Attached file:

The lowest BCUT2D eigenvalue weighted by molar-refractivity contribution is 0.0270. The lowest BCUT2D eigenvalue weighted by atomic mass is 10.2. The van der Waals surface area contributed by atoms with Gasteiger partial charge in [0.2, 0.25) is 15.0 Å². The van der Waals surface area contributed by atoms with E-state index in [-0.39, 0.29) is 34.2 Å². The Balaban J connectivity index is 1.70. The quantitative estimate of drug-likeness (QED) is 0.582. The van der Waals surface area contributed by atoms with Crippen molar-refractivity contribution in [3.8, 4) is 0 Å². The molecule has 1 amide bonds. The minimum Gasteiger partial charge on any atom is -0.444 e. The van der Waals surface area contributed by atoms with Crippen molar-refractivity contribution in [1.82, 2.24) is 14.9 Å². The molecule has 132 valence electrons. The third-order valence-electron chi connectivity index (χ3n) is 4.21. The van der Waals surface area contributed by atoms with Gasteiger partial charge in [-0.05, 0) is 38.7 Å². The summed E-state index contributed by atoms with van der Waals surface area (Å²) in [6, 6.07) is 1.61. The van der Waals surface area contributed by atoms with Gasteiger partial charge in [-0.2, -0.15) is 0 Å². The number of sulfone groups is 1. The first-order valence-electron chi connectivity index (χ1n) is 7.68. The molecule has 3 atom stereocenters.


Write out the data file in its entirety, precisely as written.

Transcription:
The lowest BCUT2D eigenvalue weighted by molar-refractivity contribution is 0.0270. The lowest BCUT2D eigenvalue weighted by atomic mass is 10.2. The van der Waals surface area contributed by atoms with Gasteiger partial charge in [0.2, 0.25) is 15.0 Å². The van der Waals surface area contributed by atoms with E-state index in [-0.39, 0.29) is 34.2 Å². The Balaban J connectivity index is 1.70. The quantitative estimate of drug-likeness (QED) is 0.582. The van der Waals surface area contributed by atoms with Crippen molar-refractivity contribution in [3.8, 4) is 0 Å². The molecule has 1 amide bonds. The minimum Gasteiger partial charge on any atom is -0.444 e. The van der Waals surface area contributed by atoms with Crippen molar-refractivity contribution in [1.82, 2.24) is 14.9 Å². The molecule has 132 valence electrons. The third-order valence-electron chi connectivity index (χ3n) is 4.21. The van der Waals surface area contributed by atoms with Gasteiger partial charge in [-0.05, 0) is 38.7 Å². The summed E-state index contributed by atoms with van der Waals surface area (Å²) in [6, 6.07) is 1.61. The van der Waals surface area contributed by atoms with Gasteiger partial charge in [-0.2, -0.15) is 0 Å². The number of sulfone groups is 1. The first-order valence-electron chi connectivity index (χ1n) is 7.68. The molecule has 3 atom stereocenters.